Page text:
Hepatitis C

Background

Hepatitis C (HCV or Hep C) is a bloodborne virus that often shows no symptoms, and symptoms may not appear until the liver is severely damaged many years later. This can result in a late diagnosis and failure to receive the appropriate treatment.

Symptoms

  • Muscle aches
  • Fever
  • Feeling tired all the time
  • Loss of appetite
  • Abdominal pain
  • Nausea and vominting

The only way to know for certain if these symptoms are caused by Hep C is to get tested.

Who is at risk and who needs testing?

The Hepatitis C virus is spread through blood-to-blood contact. Some ways the infection can be spread include:

  • Sharing unsterilised needles
  • Blood transfusion before 1991 or following receipt of blood products (such as clotting factor) before 1986 in the UK
  • Medical or dental treatment abroad in unsterile conditions
  • Tattooing or piercing when undertaken with unsterile equipment
  • unprotected sex - although this is rare unless there are opportunities for blood - to - blood contact during sex
  • Vertical transmission from a pregnant woman to her unborn child - although this only occurs in around 6% of cases if the mother is HIV negative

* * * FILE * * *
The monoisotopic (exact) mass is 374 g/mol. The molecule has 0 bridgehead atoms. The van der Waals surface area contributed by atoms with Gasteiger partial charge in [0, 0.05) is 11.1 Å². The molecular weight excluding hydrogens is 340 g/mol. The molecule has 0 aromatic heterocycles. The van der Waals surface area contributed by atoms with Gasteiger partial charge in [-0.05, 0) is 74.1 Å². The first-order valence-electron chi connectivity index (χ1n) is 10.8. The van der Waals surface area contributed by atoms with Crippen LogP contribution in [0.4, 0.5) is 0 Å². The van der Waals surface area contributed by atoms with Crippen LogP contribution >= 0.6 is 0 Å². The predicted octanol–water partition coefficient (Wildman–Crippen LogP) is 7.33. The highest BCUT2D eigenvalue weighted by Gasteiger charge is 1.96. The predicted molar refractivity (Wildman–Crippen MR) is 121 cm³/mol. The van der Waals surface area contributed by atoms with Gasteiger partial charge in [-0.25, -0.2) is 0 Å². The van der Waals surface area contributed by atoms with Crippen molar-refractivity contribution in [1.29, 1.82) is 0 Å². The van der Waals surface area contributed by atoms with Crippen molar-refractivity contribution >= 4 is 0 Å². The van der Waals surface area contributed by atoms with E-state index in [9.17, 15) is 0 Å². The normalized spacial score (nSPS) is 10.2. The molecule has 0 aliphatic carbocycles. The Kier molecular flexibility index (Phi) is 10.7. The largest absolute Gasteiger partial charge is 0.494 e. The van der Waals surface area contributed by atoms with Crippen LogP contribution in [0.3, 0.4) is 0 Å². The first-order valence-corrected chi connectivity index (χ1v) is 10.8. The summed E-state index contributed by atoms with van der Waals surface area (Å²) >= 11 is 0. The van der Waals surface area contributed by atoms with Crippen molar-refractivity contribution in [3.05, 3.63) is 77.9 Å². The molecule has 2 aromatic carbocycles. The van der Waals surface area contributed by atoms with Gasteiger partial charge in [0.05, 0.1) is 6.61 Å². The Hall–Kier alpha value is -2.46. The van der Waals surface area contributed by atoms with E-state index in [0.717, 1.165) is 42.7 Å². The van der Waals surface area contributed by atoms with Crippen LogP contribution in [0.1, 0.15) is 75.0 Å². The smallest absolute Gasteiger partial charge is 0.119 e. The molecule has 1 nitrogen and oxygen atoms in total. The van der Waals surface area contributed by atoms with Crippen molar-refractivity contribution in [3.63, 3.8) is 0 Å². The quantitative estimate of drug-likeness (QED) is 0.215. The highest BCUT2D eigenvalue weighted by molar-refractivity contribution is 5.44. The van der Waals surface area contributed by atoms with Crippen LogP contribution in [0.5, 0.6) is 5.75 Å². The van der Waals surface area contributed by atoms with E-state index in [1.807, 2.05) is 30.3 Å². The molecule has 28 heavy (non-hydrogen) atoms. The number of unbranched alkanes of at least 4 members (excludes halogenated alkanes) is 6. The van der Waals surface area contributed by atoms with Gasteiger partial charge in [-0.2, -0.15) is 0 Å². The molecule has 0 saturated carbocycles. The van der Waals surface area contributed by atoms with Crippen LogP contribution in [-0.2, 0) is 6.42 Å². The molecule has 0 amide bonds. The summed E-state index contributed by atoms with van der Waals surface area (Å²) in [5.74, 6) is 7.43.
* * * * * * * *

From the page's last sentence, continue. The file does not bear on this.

In the UK, most Hepatitis C infections accur in people who inject drugs or have injected them in the past. It is estimated that around half of those who inject drugs have the infection.

 

Finding the undiagnosed

Because there are large numbers of people who may be infected with Hepatitis  but are unaware, people are invited to take a quick quiz www.heptrust.org.uk/quiz to find out whether they might have been exposed to the Hepatitis C virus and should seek a test.

 

Testing

Hepatitis C is usually diagnosed using two blood tests: the antibody test and the PCR (Polymerase Chain Reaction) test. The results usually come back within two weeks.

New Treatments

New NICE approved direct acting antiviral (DAA) drugs for treatment are now being rolled out in accordance with national recommendations. These new drugs offer a fast and effective cure to the vast majority who receive them, without many of the complications associated with previous treatments.